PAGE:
She has long since passed on.

    You would never say "She has long since past on." It's wrong.

    Offline LDB

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    Re: past or passed?
    « Reply #9 on: November 28, 2020, 11:59:48 am »
    For the most part, with a few exceptions,

    Past is time.

    Passed is movement.

    She passed on because she moved from one world to another.

    She passed on in the past because it already happened in a prior time.
    « Last Edit: December 03, 2020, 06:57:40 pm by LDB »
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    Online Doglover

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    Re: past or passed?
    « Reply #10 on: November 29, 2020, 12:46:54 am »
    I did thank everyone for replies, but my post seems to have vanished.

    I looked up the dictionary (Oxford International) and it's a bit clearer, but I do think I might have to look again every time. ;)


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    Offline Julia2233

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    Re: past or passed?
    « Reply #11 on: December 03, 2020, 09:23:10 am »
    First of all, thanks for the explanation and enlightening! Also, I want to say that it is possible to use Grammarly. Maybe you have already heard about this tool. I use its free version and it automatically corrects the mistakes or suggests better variants. Does anyone else use it? It would be great to find out how great the paid version is.

    Online Doglover

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    Re: past or passed?
    « Reply #12 on: December 03, 2020, 09:30:00 am »
    First of all, thanks for the explanation and enlightening! Also, I want to say that it is possible to use Grammarly. Maybe you have already heard about this tool. I use its free version and it automatically corrects the mistakes or suggests better variants. Does anyone else use it? It would be great to find out how great the paid version is.
    I don't think there are any members here who have never heard of Grammarly. It is useful, but it must never be relied upon. I used it once when I was trying it out for a friend, but it wanted to change my 'Your Majesty' to 'You're Majesty' for some strange reason. It is also an American tool, so if you write with British English, you might find hyphens where we wouldn't put them and Oxford commas.


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    Offline Julia2233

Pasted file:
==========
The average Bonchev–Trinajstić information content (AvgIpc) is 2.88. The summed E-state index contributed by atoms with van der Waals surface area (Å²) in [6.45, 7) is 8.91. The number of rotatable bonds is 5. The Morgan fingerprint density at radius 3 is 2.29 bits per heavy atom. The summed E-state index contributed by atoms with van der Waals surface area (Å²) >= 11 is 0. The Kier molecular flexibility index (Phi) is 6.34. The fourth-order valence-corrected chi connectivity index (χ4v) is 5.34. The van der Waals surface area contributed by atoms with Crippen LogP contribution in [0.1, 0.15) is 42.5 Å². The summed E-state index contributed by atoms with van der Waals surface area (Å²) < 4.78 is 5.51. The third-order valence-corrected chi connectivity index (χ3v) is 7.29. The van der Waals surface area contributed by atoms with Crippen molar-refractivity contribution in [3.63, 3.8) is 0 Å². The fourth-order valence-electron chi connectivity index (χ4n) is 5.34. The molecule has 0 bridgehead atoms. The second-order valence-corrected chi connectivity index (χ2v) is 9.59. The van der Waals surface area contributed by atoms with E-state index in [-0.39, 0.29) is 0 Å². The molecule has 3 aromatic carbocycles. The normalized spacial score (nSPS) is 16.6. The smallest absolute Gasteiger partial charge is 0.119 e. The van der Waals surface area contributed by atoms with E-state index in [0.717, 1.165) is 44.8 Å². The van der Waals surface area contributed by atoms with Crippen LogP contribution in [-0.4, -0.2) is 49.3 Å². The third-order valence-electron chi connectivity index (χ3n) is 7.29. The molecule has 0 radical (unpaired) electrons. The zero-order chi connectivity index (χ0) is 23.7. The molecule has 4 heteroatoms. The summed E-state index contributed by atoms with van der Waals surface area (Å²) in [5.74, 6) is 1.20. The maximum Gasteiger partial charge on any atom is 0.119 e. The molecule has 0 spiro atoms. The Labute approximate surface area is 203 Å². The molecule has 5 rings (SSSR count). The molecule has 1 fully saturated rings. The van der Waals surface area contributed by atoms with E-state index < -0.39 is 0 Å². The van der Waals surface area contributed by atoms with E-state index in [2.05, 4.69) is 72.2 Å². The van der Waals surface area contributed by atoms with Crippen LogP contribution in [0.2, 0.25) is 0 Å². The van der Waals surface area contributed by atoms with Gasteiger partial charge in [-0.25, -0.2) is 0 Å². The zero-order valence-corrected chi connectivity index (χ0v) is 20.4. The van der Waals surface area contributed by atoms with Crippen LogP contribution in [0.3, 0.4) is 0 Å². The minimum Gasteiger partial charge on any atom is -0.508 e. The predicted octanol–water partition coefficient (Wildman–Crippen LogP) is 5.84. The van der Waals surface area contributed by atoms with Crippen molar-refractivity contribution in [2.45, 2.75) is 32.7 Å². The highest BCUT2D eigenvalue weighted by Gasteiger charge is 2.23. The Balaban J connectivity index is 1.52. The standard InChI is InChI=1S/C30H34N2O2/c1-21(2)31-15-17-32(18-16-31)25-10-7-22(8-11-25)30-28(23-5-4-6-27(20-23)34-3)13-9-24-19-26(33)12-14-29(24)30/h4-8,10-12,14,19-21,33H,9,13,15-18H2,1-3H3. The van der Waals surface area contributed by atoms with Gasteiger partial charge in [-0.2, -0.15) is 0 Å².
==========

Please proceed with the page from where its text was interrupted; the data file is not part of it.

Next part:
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    Re: past or passed?
    « Reply #13 on: December 03, 2020, 10:47:22 am »
    I don't think there are any members here who have never heard of Grammarly. It is useful, but it must never be relied upon. I used it once when I was trying it out for a friend, but it wanted to change my 'Your Majesty' to 'You're Majesty' for some strange reason. It is also an American tool, so if you write with British English, you might find hyphens where we wouldn't put them and Oxford commas.
    I noticed that sometimes it corrects things that don't need to be fixed. But still, I find this tool to be useful. Maybe I should try the premium version.

    Offline Becca Mills

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    Re: past or passed?
    « Reply #14 on: December 03, 2020, 11:12:57 am »
    Past is time.

    Passed is movement.

    Unfortunately, when past is an adverb, it has to do with movement, not time, as in Bob walked past the bar instead of going in.

    I can see why past/passed are so easily confused. It doesn't help that they're aural homophones (at least in U.S. English), so people grow up not being able to hear the difference between them in speech.

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    Online Doglover

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    Re: past or passed?
    « Reply #15 on: December 04, 2020, 12:37:13 am »
    Unfortunately, when past is an adverb, it has to do with movement, not time, as in Bob walked past the bar instead of going in.

    I can see why past/passed are so easily confused. It doesn't help that they're aural homophones (at least in U.S. English), so people grow up not being able to hear the difference between them in speech.
    They are in England as well.

    There is quite a clear explanation in the Oxford International Dictionary, but not one I will ever be able to keep in my head, so I think I shall have to bookmark that page!